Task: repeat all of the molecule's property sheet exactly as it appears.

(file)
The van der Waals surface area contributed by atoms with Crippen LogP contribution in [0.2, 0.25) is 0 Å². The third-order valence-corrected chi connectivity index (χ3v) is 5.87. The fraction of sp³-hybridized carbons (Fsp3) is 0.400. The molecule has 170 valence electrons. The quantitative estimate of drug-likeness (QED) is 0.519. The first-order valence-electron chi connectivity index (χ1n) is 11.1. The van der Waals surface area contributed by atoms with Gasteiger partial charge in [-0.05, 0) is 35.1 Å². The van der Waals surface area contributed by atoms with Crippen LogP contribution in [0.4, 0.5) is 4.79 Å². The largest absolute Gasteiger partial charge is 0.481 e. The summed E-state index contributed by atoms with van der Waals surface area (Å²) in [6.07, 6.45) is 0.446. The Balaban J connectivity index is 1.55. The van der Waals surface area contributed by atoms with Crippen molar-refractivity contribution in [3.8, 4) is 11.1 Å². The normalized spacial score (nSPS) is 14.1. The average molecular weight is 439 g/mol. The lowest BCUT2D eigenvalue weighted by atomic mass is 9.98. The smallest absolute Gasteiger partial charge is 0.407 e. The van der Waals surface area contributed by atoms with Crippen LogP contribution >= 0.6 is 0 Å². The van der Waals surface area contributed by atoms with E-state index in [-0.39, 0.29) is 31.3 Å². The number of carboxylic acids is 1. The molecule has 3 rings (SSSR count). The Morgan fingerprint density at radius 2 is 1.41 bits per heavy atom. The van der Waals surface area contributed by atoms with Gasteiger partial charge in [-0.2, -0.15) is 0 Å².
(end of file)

The van der Waals surface area contributed by atoms with Crippen LogP contribution in [0.2, 0.25) is 0 Å². The third-order valence-corrected chi connectivity index (χ3v) is 5.87. The fraction of sp³-hybridized carbons (Fsp3) is 0.400. The molecule has 170 valence electrons. The quantitative estimate of drug-likeness (QED) is 0.519. The first-order valence-electron chi connectivity index (χ1n) is 11.1. The van der Waals surface area contributed by atoms with Gasteiger partial charge in [-0.05, 0) is 35.1 Å². The van der Waals surface area contributed by atoms with Crippen LogP contribution in [0.4, 0.5) is 4.79 Å². The largest absolute Gasteiger partial charge is 0.481 e. The summed E-state index contributed by atoms with van der Waals surface area (Å²) in [6.07, 6.45) is 0.446. The Balaban J connectivity index is 1.55. The van der Waals surface area contributed by atoms with Crippen molar-refractivity contribution in [3.8, 4) is 11.1 Å². The normalized spacial score (nSPS) is 14.1. The average molecular weight is 439 g/mol. The lowest BCUT2D eigenvalue weighted by atomic mass is 9.98. The smallest absolute Gasteiger partial charge is 0.407 e. The van der Waals surface area contributed by atoms with Crippen LogP contribution >= 0.6 is 0 Å². The van der Waals surface area contributed by atoms with E-state index in [-0.39, 0.29) is 31.3 Å². The number of carboxylic acids is 1. The molecule has 3 rings (SSSR count). The Morgan fingerprint density at radius 2 is 1.41 bits per heavy atom. The van der Waals surface area contributed by atoms with Gasteiger partial charge in [-0.2, -0.15) is 0 Å².